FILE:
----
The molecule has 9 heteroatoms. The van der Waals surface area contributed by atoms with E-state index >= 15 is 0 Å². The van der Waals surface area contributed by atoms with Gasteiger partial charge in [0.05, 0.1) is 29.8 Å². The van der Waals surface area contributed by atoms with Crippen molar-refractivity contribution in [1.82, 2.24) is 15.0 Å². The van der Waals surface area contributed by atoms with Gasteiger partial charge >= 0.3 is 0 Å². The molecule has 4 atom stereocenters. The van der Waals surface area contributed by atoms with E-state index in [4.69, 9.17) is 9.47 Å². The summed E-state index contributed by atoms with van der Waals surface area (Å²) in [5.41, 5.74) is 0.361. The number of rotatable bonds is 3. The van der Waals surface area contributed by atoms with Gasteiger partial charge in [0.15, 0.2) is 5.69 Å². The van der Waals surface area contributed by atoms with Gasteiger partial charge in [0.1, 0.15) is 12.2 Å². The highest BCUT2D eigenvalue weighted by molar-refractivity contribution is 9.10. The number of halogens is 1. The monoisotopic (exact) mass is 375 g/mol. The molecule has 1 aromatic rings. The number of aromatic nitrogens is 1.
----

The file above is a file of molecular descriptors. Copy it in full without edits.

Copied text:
The molecule has 9 heteroatoms. The van der Waals surface area contributed by atoms with E-state index >= 15 is 0 Å². The van der Waals surface area contributed by atoms with Gasteiger partial charge in [0.05, 0.1) is 29.8 Å². The van der Waals surface area contributed by atoms with Crippen molar-refractivity contribution in [1.82, 2.24) is 15.0 Å². The van der Waals surface area contributed by atoms with Gasteiger partial charge >= 0.3 is 0 Å². The molecule has 4 atom stereocenters. The van der Waals surface area contributed by atoms with E-state index in [4.69, 9.17) is 9.47 Å². The summed E-state index contributed by atoms with van der Waals surface area (Å²) in [5.41, 5.74) is 0.361. The number of rotatable bonds is 3. The van der Waals surface area contributed by atoms with Gasteiger partial charge in [0.15, 0.2) is 5.69 Å². The van der Waals surface area contributed by atoms with Gasteiger partial charge in [0.1, 0.15) is 12.2 Å². The highest BCUT2D eigenvalue weighted by molar-refractivity contribution is 9.10. The number of halogens is 1. The monoisotopic (exact) mass is 375 g/mol. The molecule has 1 aromatic rings. The number of aromatic nitrogens is 1.